Film: “A Flying Jatt”; Director: Remo d’Souza; Cast: Tiger Shroff, Nathan Jones, Amrita Singh, Jacqueline Fernandez, K.K. Menon


It isn’t a bird. It isn’t a plane. And it’s definitely not Superman. Why must the desi superhero behave like a country cousin of his Hollywood counterpart?

Remo d’Souza, who makes indigenous films based on western concepts such as the dance-competition genre which he made into “ABCD” (it was actually ‘Ka Kha Ga Gha’), here turns the superhero genre on its head. And he has a ball coiling twisting twirling Tiger Shroff – we all know how mouldable he is – in a ball of helpless heroism.

Tiger is the light of this light-hearted take on super-heroism. The young dancer-fighter can take a joke on himself even if it shows him to be less than heroic. There is a whole chunk of satirical heroism in the narrative where Aman/Flying Jatt goes out into the night to save the world and comes home red-faced and humiliated to his bullying mom (Amrita Singh, doing a Kirron Kher) and a giggling brother (Gaurav Pandey, excellent).

“Dead Pool” thereby drowns in its own laughter. And no one is seriously hurt by K.K. Menon’s over-the-top villainy, even when Tiger’s adversary is an imposing monster of a man – Raka (Nathan Jones) imported from the West but beaten to a pulp before the show is over.

What works wonderfully in the narrative’s favour is the mood of defiant desiness. No one here is trying to compete with the Captain Americas of the world, not even the special effects guys who give us the kind of superhero breeze-walk that we saw in “Shaktimaan” on Doordarshan. Then there is a magical tree with unfathomable miraculous powers where a rain-drenched fight (ably choreographed by Mohammed Amin Khatib) between Aman and Raka leaves the former with superhero powers and a Sikh religious emblem imprinted on his back.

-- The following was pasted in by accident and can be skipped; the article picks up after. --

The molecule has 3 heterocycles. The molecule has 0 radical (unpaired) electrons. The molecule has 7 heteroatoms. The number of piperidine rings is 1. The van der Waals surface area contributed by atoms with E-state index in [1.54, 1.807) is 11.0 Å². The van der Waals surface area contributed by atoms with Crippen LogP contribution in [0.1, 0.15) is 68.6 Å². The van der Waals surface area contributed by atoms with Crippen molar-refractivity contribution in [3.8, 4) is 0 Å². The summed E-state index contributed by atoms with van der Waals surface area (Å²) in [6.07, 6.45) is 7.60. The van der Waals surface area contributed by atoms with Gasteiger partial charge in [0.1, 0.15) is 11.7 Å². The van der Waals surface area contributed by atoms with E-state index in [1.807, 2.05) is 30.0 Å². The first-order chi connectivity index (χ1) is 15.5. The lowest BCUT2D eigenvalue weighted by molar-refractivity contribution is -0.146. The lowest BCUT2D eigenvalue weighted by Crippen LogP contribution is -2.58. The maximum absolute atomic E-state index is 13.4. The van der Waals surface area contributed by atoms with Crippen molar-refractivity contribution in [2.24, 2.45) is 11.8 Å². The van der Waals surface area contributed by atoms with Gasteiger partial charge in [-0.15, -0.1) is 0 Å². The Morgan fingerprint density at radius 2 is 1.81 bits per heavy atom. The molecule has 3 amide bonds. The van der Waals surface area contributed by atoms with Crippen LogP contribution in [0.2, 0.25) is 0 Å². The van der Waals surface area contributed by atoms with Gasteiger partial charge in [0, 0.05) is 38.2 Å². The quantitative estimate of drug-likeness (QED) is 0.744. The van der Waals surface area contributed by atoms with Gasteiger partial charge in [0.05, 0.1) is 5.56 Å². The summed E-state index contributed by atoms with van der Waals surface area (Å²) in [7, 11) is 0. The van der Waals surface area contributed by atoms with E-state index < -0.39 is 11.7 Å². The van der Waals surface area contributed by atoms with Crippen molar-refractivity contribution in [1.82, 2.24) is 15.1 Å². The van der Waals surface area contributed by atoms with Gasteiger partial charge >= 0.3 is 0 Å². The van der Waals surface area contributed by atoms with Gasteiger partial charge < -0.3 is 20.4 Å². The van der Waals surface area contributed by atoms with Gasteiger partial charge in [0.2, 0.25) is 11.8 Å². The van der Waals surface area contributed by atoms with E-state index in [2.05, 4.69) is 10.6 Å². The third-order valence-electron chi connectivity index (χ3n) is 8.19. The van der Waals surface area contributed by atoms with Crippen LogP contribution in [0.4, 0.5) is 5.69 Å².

Tiger is a laugh riot in conveying the spellbound bewilderment of an ordinary guy who can suddenly fly. The narrative keeps pace with its sincerely committed hero most of the way, slowing down reverentially for an animation crash-course on Sikh history, as to why and how the adage of Sardarjis losing their equilibrium at the stroke of 12 came about.

It’s an interesting take on how the Sardarji jokes wound themselves into a joke out of a poignant moment in Sikh history. In a way, D’Souza attempts the same subversion of the superhero in “A Flying Jatt”. He plays around with the tenets of the genre without tampering with the basic format.

The narrative is never allowed to topple over the edge even when it reaches into recesses of thematic exploration far beyond the permissible boundaries of the superhero film. There is even a homage to Prime Minister Narendra Modi’s “Swachch Bharat” campaign with hordes of turbaned junior artistes sweeping roads and planting trees.

The end result is funny and earnest. While Tiger, Gaurav and Amrita look like one happy family, Jacqueline Fernandez is the odd one out. I only remember her grinning vacuously and running towards the superhero with two bottle-gourds in her hand.

Now that’s what we call a “lauki” performance.

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